On this episode of the Lit Show, Deborah Kennedy talks with University of Iowa Writers’ Workshop alum and visiting fiction professor Ayana Mathis about her debut novel The Twelve Tribes of Hattie, which has not only received starred reviews from Publishers Weekly, Kirkus and Booklist, but was also singled out by Oprah Winfrey for her Book Club 2.0 series.
The Twelve Tribes of Hattie tells the story of Hattie Shepherd, who, in 1923, flees the violence and oppression of Jim Crow Georgia for Philadelphia, hoping for a brighter future and a share of the American dream. Winfrey has said she picked The Twelve Tribes of Hattie for her much-coveted book club partially because of Mathis’s compassionate characterization of Hattie, an indomitable heroine who does battle with the cruel forces of poverty, prejudice, and heartbreak in order that others might have a chance at something better.
“There were so many other black women like Hattie, who struggled and survived and did the best they could, and made a better life for the people who followed — people like me,” Winfrey said. “And that shouldn’t be forgotten.”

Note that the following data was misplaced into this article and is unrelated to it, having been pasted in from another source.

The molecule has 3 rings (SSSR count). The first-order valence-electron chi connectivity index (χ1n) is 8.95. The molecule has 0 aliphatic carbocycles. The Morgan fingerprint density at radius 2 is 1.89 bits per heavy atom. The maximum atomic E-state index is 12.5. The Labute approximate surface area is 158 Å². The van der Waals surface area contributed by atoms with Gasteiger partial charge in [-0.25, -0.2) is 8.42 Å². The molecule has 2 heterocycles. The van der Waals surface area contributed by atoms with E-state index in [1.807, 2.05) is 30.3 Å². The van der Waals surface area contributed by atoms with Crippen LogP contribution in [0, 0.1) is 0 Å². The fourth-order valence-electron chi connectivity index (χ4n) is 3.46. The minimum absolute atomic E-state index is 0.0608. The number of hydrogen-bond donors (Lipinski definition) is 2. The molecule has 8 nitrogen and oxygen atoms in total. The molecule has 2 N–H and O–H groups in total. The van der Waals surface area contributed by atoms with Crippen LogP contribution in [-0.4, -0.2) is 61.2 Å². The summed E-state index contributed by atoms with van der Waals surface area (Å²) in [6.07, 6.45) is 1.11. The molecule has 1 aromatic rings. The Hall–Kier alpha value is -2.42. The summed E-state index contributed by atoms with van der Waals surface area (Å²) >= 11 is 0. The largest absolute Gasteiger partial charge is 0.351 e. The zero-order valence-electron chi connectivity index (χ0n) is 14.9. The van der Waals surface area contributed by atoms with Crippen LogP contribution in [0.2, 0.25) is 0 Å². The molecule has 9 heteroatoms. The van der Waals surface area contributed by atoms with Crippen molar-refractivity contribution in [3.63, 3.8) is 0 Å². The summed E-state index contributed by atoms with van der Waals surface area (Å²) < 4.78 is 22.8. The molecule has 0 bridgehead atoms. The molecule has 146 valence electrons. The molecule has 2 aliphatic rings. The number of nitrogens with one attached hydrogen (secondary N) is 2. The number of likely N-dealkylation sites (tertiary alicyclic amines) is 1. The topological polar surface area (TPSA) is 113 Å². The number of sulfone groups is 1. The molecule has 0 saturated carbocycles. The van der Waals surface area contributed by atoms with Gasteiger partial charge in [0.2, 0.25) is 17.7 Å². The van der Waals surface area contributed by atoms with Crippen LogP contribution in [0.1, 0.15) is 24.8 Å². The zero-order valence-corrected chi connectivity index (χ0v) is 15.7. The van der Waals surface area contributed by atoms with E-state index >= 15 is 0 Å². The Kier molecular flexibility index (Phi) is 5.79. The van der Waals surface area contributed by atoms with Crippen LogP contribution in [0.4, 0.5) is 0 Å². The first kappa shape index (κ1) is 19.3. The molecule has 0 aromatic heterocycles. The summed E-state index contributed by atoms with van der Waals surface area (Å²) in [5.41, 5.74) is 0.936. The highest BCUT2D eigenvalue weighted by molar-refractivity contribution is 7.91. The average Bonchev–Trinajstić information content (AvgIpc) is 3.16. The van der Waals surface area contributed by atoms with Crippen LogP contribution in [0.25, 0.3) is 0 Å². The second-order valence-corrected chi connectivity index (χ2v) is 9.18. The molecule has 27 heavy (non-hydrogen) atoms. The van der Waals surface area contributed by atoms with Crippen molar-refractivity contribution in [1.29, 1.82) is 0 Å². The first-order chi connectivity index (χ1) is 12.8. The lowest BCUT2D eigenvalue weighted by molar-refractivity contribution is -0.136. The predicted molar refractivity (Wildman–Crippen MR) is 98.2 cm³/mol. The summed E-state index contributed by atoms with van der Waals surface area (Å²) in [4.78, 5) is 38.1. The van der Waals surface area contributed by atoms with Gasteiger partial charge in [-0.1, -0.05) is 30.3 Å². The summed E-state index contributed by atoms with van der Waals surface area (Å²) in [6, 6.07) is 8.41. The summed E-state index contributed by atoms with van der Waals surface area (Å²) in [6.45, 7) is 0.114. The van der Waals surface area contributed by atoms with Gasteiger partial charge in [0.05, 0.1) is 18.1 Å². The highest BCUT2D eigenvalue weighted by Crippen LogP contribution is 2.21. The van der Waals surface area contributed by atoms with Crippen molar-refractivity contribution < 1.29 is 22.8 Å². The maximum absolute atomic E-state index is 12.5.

Michiko Kakutani of the New York Times had this to say about Mathis’s skill as a storyteller: “Ms. Mathis has a gift for imbuing her characters’ stories with an epic dimension that recalls Toni Morrison’s writing, and her sense of time and place and family will remind some of Louise Erdrich, but her elastic voice is thoroughly her own.”
Mathis is a native of Philadelphia and the recipient of the Michener-Copernicus Fellowship. She lives in Brooklyn with her partner, the painter Nikki Terry, and will read from her work on February 25 at the Englert Theater in Iowa City.